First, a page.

That, of course, also never happened.
Astonishingly, a failed prophecy or two, an unsuccessful attempt to locate the kingdom itself, and exactly zero evidence it ever existed other than an obviously forged letter, were not enough to undermine people's belief in the legend. By the middle of the thirteenth century, concern about the Islamic control over the Middle East was superseded by the more pressing concern that the Mongols under Genghis Khan and his successors were basically running roughshod over everyone between Mongolia and eastern Europe. However, Pope Innocent IV preached that there was nothing to worry about because Prester John was going to stop the Mongol armies in their tracks.
When that also didn't happen, Innocent switched gears and said that tragically, the Mongol armies must have overrun and conquered Prester John's kingdom.
You'd think at some point, folks would have said, "Hold on a moment... maybe the problem here is that Prester John and his kingdom don't exist." But that is to seriously misjudge people's capacity for rationalizing a complete lack of evidence when they really want to believe something. When the Europeans actually talked to the Mongols, and the Mongols said they'd never heard of Prester John, instead of giving up on the idea, the Europeans basically went, "Oh, okay! We get it now! Prester John must be somewhere else!"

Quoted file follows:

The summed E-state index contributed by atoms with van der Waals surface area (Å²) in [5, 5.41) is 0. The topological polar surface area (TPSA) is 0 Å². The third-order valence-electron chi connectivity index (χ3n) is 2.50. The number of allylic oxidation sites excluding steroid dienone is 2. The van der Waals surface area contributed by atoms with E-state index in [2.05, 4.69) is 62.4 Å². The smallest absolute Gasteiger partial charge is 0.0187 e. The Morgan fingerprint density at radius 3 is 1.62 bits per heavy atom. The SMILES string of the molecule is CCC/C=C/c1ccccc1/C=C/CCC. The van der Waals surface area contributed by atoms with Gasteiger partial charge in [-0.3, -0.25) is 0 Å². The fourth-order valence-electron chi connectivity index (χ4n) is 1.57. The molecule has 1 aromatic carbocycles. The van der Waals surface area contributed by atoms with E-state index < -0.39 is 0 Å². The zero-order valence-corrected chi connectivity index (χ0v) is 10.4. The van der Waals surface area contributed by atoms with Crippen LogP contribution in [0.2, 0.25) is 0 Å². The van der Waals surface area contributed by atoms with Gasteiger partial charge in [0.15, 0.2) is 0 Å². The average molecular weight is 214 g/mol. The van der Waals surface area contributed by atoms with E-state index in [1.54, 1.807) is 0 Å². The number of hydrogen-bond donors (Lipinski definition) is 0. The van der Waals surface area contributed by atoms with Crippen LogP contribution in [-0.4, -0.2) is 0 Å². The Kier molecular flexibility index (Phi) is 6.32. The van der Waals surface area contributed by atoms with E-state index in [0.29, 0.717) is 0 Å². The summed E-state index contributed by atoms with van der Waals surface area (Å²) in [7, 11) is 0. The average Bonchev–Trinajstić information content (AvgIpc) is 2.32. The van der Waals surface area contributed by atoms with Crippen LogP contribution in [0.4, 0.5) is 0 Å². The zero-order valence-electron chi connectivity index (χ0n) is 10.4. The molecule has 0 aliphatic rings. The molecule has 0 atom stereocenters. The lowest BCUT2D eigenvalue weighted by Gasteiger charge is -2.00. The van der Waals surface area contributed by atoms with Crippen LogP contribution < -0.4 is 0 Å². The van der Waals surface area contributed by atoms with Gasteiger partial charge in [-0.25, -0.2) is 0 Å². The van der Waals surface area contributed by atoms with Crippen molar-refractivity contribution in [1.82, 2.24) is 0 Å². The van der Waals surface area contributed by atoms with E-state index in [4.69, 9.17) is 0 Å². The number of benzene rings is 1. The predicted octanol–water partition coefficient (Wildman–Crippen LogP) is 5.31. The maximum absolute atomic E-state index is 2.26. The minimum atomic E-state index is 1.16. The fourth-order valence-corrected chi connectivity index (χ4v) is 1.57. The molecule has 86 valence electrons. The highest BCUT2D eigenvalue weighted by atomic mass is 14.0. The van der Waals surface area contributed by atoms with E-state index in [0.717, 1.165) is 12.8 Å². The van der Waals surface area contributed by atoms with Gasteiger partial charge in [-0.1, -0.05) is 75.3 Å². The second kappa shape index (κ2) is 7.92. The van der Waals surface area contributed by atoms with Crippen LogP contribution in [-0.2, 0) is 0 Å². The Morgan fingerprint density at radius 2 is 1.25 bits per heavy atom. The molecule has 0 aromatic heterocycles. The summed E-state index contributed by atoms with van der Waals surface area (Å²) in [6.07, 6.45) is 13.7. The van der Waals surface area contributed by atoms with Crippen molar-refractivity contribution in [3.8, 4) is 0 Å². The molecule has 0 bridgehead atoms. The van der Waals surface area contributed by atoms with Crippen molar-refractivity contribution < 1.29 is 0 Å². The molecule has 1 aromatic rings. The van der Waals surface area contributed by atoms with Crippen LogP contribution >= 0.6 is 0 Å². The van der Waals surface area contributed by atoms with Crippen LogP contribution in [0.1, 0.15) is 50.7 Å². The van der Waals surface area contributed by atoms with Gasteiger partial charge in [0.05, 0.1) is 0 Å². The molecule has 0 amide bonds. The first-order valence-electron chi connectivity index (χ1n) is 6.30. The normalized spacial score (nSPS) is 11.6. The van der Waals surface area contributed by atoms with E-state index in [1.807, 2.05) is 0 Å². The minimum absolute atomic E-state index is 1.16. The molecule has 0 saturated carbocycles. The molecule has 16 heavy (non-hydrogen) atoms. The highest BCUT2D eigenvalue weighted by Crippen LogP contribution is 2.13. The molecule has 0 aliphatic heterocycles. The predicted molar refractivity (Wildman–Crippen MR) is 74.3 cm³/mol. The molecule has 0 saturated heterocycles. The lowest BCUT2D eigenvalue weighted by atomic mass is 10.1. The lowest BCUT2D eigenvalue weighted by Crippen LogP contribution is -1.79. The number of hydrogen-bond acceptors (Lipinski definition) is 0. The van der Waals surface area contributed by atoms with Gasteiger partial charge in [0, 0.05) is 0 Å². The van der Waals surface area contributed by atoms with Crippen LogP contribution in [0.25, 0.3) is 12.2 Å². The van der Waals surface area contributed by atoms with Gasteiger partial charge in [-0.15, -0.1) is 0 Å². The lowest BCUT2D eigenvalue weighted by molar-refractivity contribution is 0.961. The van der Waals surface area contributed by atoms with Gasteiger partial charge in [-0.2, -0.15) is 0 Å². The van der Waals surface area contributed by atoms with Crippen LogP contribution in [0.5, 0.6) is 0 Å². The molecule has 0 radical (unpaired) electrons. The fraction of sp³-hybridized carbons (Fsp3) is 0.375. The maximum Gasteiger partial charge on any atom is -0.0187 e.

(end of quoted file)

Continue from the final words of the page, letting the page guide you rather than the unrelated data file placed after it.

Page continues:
So -- and I swear I'm not making this up -- they decided that since he didn't live in India or central Asia, he must live in Ethiopia instead.
The legend persisted all the way into the seventeenth century, when Portuguese missionaries did a fairly thorough exploration of Ethiopia and found out that the Ethiopians (1) had never heard of Prester John either, and (2) had no interest in being converted to Catholicism. At that point, people pretty much looked around with shocked expressions and said, "Wow! I guess the whole thing was made up! Who could have guessed?"
So at long last, they got the right answer. But it took five hundred years.
I've always been astonished at how far you can be dragged along by a combination of credulity, wishful thinking, and confirmation bias, but the legend of Prester John has got to set some kind of record. Recall that there never was any real evidence of his existence; it started out from one bishop telling another, "Hey, I've heard about this guy out east..." followed by a forgery that made claims which aren't even within hailing distance of plausibility. After that, it was off to the races -- for over five centuries.
It'd be nice if we'd made some progress as a species since then, and I suppose in some ways we have, but human frailties don't just go away. However much we've learned -- and as easy as it is to laugh at the ancients for their gullibility -- we still can be pretty damn fact-resistant. After all, consider the sad state of affairs that a significant fraction of American voters think Donald Trump is honest.
I can only hope that it won't take five hundred years for them to figure that one out.